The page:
Contrary to The Washington Times position that the U.S. Supreme Court's ruling in the Nike commercial-free speech case was a positive decision ("Court gets it right on Nike," Editorial, yesterday), the court's decision was a setback for free speech. In an amicus brief to the court, my organization argued that allowing California anti-globalization activist Marc Kasky's lawsuit against Nike to proceed was a violation of the right of free speech of Nike's shareholders and employees.Update: The Times ran my letter in today's edition.
Yet, rather than address Mr. Kasky's challenge to free speech directly, the court decided to send the Nike case back to California for trial, even as it admitted that a ruling against Nike would not likely be sustained on appeal. In a victory for anti-corporate crusaders, the court's decision to allow a trial means that at least for now, the right of a corporation to speak in its economic interest is in peril. Yet, just like political speech, which the court protects, economic speech is equally essential to the success of an individual's life. The Constitution should not be interpreted to uphold the sanctity of an individual's right to speak on issues affecting his political interests while simultaneously damning him when he speaks in order to advance his trade.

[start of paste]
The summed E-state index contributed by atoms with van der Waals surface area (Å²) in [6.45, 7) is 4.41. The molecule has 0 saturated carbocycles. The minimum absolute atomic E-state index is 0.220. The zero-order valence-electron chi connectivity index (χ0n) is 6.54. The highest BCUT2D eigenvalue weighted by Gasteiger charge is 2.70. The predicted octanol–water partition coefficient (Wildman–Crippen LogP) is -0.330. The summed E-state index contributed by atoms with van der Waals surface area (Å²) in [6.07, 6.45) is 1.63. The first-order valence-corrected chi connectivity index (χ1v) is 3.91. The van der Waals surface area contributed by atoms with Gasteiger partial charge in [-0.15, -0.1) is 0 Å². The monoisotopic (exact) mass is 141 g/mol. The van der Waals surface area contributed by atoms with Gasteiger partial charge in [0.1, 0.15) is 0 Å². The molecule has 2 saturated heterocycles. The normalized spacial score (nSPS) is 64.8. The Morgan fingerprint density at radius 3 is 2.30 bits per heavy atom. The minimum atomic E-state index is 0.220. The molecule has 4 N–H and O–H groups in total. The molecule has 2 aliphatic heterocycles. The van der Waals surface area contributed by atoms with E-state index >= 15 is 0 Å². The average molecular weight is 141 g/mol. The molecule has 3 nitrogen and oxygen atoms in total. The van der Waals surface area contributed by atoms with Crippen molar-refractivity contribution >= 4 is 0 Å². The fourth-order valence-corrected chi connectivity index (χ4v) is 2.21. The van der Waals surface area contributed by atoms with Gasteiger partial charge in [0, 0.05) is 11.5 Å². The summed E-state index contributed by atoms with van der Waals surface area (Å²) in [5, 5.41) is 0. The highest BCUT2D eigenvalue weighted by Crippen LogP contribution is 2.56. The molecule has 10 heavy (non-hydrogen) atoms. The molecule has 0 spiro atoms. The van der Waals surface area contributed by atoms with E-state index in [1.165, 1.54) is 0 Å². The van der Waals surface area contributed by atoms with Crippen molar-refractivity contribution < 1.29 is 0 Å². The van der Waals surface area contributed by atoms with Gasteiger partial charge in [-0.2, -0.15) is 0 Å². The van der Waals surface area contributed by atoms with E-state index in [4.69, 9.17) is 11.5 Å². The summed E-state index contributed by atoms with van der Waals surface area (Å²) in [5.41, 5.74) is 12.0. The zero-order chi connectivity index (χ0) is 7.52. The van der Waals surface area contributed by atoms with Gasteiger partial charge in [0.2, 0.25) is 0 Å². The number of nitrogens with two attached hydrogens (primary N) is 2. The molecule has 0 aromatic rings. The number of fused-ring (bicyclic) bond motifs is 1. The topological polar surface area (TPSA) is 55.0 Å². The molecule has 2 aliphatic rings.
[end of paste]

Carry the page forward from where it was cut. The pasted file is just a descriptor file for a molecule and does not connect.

Until the Supreme Court recognizes the relationship between economic motives, individual rights and the Constitution's protection of all non-fraudulent and non-defamatory speech, whether private or commercial, the threat to free speech remains active. The court had an opportunity to set the record straight. It failed. Rather than be praised for its decision in the Nike case, the court ought to be condemned.
Monday, July 07, 2003
Free Speech: Washington Times Supports Nike Ruling, Denies Logic
I'm at a loss to explain it, but the Washington Times argues that the US Supreme Court's decision in the Nike commercial speech case was a victory for free speech. I sent them the following letter:
Posted by Nicholas Provenzo at 12:35 PM